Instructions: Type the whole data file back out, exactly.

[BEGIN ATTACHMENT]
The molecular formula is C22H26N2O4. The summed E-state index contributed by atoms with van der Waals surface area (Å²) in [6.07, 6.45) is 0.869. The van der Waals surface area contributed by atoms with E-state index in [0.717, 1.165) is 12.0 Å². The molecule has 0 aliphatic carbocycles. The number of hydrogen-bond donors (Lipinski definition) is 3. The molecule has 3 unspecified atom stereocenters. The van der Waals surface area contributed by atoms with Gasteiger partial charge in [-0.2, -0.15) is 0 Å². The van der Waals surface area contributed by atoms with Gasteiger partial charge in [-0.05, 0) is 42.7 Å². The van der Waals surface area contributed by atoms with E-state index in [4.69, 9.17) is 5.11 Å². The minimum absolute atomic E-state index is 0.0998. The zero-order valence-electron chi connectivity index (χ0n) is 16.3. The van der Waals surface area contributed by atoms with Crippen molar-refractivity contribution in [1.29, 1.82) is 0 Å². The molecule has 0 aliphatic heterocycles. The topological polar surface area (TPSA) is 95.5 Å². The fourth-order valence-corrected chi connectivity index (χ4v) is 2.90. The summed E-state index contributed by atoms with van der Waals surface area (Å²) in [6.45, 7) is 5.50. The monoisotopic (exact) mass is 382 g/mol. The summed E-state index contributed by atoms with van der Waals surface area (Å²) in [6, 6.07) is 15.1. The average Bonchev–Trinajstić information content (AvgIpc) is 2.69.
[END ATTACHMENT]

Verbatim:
The molecular formula is C22H26N2O4. The summed E-state index contributed by atoms with van der Waals surface area (Å²) in [6.07, 6.45) is 0.869. The van der Waals surface area contributed by atoms with E-state index in [0.717, 1.165) is 12.0 Å². The molecule has 0 aliphatic carbocycles. The number of hydrogen-bond donors (Lipinski definition) is 3. The molecule has 3 unspecified atom stereocenters. The van der Waals surface area contributed by atoms with Gasteiger partial charge in [-0.2, -0.15) is 0 Å². The van der Waals surface area contributed by atoms with Gasteiger partial charge in [-0.05, 0) is 42.7 Å². The van der Waals surface area contributed by atoms with E-state index in [4.69, 9.17) is 5.11 Å². The minimum absolute atomic E-state index is 0.0998. The zero-order valence-electron chi connectivity index (χ0n) is 16.3. The van der Waals surface area contributed by atoms with Crippen molar-refractivity contribution in [1.29, 1.82) is 0 Å². The molecule has 0 aliphatic heterocycles. The topological polar surface area (TPSA) is 95.5 Å². The fourth-order valence-corrected chi connectivity index (χ4v) is 2.90. The summed E-state index contributed by atoms with van der Waals surface area (Å²) in [6.45, 7) is 5.50. The monoisotopic (exact) mass is 382 g/mol. The summed E-state index contributed by atoms with van der Waals surface area (Å²) in [6, 6.07) is 15.1. The average Bonchev–Trinajstić information content (AvgIpc) is 2.69.